The old THQ made many leery of the licensed games market, but Nick Button-Brown wants to change that. Huge IP like Paw Patrol and Adventure Time are just the start for Outright Games.
THQ (not to be confused with the new THQ Nordic) for many represents a sordid lesson in what not to do in the games business. The old publisher was too heavily invested in licenses, especially in kids licenses, which it ultimately abandoned in 2012.
"We were paying large royalties and licensing fees to get access to those IP, and while some of the early stuff like Finding Nemo, The Incredibles and Cars did well, the later stuff didn’t," former Senior Producer David White told Polygon. Another former THQ manager lamented questionable business deals: "Near the end, we were still getting screwed for Nickelodeon games, which we hadn’t worked on in years. We still owed a ton of money."
The stumbling and ultimate dissolution of THQ was a scary thing to watch. But where THQ failed, London-based Outright Games, a barely two-year-old publisher of family entertainment, believes it can thrive. I sat down with Nick Button-Brown, Chair of the Board of Directors for Outright, during E3 2018 to discuss the company’s unique approach to licensed fare.
“THQ had a successful model, but they kind of got distracted and did a bunch of other things and ultimately that took the company down. But it kind of scared everybody else away,” Button-Brown began. “The guarantees were getting too large. The Pixar deal that they signed was massive. And it reached a stage where it was impossible to make money, because the budgets were so huge, and the expectations were always ridiculous. So, people have been running scared of that market since.”
Outright has already published Ben 10, Hotel Transylvania 3: Monsters Overboard, and most recently Adventure Time: Pirates of the Enchiridion, which was demoed for me during my meeting. The Adventure Time game had an art style that synced up nicely with the Cartoon Network show and reminded me somewhat of Zelda’s cel-shaded look from Wind Waker. The Outright team also showed me Scoot, which leverages the Crayola license and offers gameplay reminiscent of Jet Set Radio. Scoot is set for release in October, as is Paw Patrol: On a Roll, the biggest license Outright has signed to date.
“Paw Patrol is the biggest young kids IP around. On any brand measure, it's massive,” Button-Brown noted. “[Our game is] not Call of Duty, but it's complementary to the Paw Patrol IP. Adventure Time skews a little bit older, Paw Patrol skews a little bit younger. And, you know, they've got consoles at home. They want to experience [that world], they want to play in that land.”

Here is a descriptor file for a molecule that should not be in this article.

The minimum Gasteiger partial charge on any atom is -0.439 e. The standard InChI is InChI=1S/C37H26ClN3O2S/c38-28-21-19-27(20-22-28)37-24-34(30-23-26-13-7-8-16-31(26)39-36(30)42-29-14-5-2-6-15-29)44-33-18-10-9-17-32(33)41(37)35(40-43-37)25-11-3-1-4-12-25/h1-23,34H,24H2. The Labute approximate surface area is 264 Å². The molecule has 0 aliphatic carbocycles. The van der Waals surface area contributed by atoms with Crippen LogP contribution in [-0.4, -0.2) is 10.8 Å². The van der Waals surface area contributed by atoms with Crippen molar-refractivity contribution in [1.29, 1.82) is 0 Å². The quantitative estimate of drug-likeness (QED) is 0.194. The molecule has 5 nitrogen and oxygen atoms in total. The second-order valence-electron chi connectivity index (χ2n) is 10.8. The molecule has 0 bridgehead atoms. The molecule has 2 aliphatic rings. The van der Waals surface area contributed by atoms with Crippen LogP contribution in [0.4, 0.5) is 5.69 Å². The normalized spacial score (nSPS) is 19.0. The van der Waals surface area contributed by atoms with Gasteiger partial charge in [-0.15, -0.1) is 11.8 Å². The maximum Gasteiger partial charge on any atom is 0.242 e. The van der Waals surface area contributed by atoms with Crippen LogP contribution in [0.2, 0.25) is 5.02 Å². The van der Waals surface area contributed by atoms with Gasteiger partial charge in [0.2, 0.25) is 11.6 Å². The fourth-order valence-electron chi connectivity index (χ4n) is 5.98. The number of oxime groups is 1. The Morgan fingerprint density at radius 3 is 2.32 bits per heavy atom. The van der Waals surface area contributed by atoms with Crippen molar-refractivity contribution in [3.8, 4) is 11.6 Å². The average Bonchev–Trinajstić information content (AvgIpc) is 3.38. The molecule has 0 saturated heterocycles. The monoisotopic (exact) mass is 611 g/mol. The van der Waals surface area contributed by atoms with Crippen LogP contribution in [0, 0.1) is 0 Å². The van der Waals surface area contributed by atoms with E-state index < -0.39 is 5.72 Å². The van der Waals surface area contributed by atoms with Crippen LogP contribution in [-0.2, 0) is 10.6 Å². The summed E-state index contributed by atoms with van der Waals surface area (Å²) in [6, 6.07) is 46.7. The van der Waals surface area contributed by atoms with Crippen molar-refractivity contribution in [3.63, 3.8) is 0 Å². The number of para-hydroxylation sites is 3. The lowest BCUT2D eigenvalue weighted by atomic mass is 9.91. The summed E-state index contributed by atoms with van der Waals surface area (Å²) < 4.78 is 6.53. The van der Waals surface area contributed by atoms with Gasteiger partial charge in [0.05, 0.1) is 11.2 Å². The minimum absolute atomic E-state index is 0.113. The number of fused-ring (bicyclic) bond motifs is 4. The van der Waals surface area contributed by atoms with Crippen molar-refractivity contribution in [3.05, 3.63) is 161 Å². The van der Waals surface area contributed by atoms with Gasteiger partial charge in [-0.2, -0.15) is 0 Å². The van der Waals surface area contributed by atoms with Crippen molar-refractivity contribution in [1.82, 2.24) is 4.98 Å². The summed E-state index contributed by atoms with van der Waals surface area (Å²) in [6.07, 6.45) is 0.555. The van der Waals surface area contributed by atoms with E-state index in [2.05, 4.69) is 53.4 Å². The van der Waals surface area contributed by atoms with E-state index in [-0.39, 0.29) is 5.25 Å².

Button-Brown also hinted at two more “really big” licenses that Outright is not ready to announce just yet. That said, the publisher does not want to flood the market. If anything, Outright is taking a deliberate and careful approach, one that allows them to foster rich working relationships with developers.
“We're not going to do a massive number of titles. It'll be four or five a year. But [we’re] trying to do them with really good developers, and trying to work with those developers over a long period of time,” Button-Brown explained. “So it's not, ‘Sign up the developer for this one game.’ We’re signing up the developer thinking [about] working with them for ten years, and working with the licensor for ten years.
“We don't want to just have a kind of fire and throw away license. What we want is, ‘Well, we're going to work with you on this one, and then maybe in two years' time, we're going to deliver you a kart racer that works with this. Then maybe in another two years' time, we'll do an RPG-lite [and so on].”
Outright Games, like any other publisher, is looking to make money, but Button-Brown genuinely believes that going after the kids market gives developers a chance to make something fun, something that can be played with their own kids.